Great job!

Share this post


Link to post
Martijn Meerts

Bernard, this is just the main station area, which has 8 tracks if I remember right. There's also a 6 track storage yard, but we had to disable 1 of the tracks there. Then there's a small 2 track station on the upper level, and a steam engine servicing terminal with 2 roundhouses and a turntable. The servicing terminal is manually controlled however.

 

In theory, the layout can handle about 15-16 trains at a time, the problem with that is that trains will be waiting quite often for the following block to be freed up. Especially at a train station where trains have a chance of stopping for a minute or so to "let on passengers" =) Take it down to around 10 trains, and you'll have 2-3 trains running at any given time, and up to 9 or even all 10 can  be running at the same time.

 

Dimensions are a bit hard, since the table is pretty much a free form. I'm guessing the surface area is around 3.5 square meter (around 37-38 square foot.)

 

Have a look at http://gallery.me.com/rigwit#100010&bgcolor=dkgrey&view=grid for some pictures that show the very rough layout from when we started building, to the latest version.

Share this post


Link to post
NX:

I went from the end to the begging (i.e. chapter 3 -> chapter 2 -> chapter 1).

Thank you for the time invested in these threats.

Share this post


Link to post
NX:

Thank you for the link. This has very interesting information.

Share this post


Link to post
chadbag

Has the video in .0 ever been put on YouTube or another platform that will stream without having Flash installed locally?

Share this post


Link to post
Martijn Meerts

I never put any of these videos on YouTube no ...

Share this post


Link to post
defor

I've been very interested in automation, especially shunting and decoupling automation for a intermodal freight yard, and so far only one one solution seems viable, (a combination of electromagnetic decouplers along each platform, rfid readers at the throat of each platform, with tags on each car, and optical sensors to verify that exact positioning on a platform). Has anyone else looked automation of freight operations similar to this?

Share this post


Link to post
kvp
7 hours ago, defor said:

Has anyone else looked automation of freight operations similar to this?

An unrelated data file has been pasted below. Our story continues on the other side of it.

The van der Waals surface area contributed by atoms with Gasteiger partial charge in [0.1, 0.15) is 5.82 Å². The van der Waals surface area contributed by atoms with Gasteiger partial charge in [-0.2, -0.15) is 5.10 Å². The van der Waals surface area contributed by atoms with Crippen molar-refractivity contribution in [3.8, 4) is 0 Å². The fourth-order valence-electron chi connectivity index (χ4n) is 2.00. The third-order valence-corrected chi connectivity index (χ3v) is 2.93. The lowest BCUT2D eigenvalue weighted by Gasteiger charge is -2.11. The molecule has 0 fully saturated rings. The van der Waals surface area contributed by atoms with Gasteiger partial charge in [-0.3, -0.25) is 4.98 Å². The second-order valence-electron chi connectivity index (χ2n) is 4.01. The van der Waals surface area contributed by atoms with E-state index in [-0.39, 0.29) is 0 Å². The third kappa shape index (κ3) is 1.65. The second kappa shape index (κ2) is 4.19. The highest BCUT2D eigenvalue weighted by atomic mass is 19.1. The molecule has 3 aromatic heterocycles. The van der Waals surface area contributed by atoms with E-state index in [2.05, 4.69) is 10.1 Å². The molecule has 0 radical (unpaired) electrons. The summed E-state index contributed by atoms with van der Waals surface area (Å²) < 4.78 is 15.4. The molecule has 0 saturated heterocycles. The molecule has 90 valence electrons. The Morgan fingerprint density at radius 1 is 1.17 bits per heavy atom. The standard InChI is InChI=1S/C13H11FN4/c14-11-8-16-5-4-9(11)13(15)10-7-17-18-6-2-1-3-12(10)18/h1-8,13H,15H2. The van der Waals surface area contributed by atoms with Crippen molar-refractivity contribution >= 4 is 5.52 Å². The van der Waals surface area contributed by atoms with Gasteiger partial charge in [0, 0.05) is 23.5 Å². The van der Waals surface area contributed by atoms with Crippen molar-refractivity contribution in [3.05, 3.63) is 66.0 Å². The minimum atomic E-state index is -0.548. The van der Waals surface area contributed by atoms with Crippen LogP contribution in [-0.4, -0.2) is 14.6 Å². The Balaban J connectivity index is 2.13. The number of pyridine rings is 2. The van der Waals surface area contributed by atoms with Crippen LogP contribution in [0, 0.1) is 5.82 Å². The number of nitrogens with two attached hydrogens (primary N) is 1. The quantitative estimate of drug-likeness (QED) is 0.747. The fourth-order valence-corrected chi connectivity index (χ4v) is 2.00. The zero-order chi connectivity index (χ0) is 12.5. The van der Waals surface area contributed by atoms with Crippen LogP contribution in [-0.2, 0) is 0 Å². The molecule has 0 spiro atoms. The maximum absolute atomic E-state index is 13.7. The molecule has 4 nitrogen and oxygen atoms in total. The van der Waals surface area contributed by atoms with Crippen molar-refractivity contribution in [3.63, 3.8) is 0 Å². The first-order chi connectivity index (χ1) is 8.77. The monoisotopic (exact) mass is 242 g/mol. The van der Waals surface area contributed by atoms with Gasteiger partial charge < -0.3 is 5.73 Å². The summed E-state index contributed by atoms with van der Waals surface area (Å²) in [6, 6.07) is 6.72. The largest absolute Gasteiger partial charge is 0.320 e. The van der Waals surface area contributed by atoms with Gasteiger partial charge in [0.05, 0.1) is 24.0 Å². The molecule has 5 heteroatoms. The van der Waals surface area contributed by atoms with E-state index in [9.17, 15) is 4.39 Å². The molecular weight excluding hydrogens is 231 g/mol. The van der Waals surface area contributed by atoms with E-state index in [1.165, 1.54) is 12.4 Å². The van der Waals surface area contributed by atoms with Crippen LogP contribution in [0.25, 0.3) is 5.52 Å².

Yes. Since i would prefer rapido couplers for freight (they are the default), i looked into mechanical remote uncouplers. They work fine and both pushrod operated and electric variants are ok. For identifying car positions simple threadle (wheel) sensors and car counting could work. This means the system knows which track has which cars (and with how many wheels and the car length) and counts what went in or got taken out. This needs manual entry for new incoming trains though. One wheel sensor at the back and one at the start of each track next to the decoupler could be enough. The back one could be omitted if the cars are always positioned next to the decoupler. Optical sensors should work similarly. For car recognition i looked into optical detection using a bar code like sticker under each car (the real chicago elevated and lego robots use it although the el cars have it on the side), but it's less reliable than rfid. Personally i feel car counting is enough. What put me off is the unreliable couping of rapido couplers with lighter (unweighted) cars that could get pushed away insread of coupling.

 

One interesting univerity student project i've seen used an overhead camera and optical recognition for car positions. (and large qr codes on the top of the cars for car ids) This got rid of all other sensors.

Share this post


Link to post

Create an account or sign in to comment

You need to be a member in order to leave a comment

Create an account

Sign up for a new account in our community. It's easy!

Register a new account

Sign in

Already have an account? Sign in here.

Sign In Now

×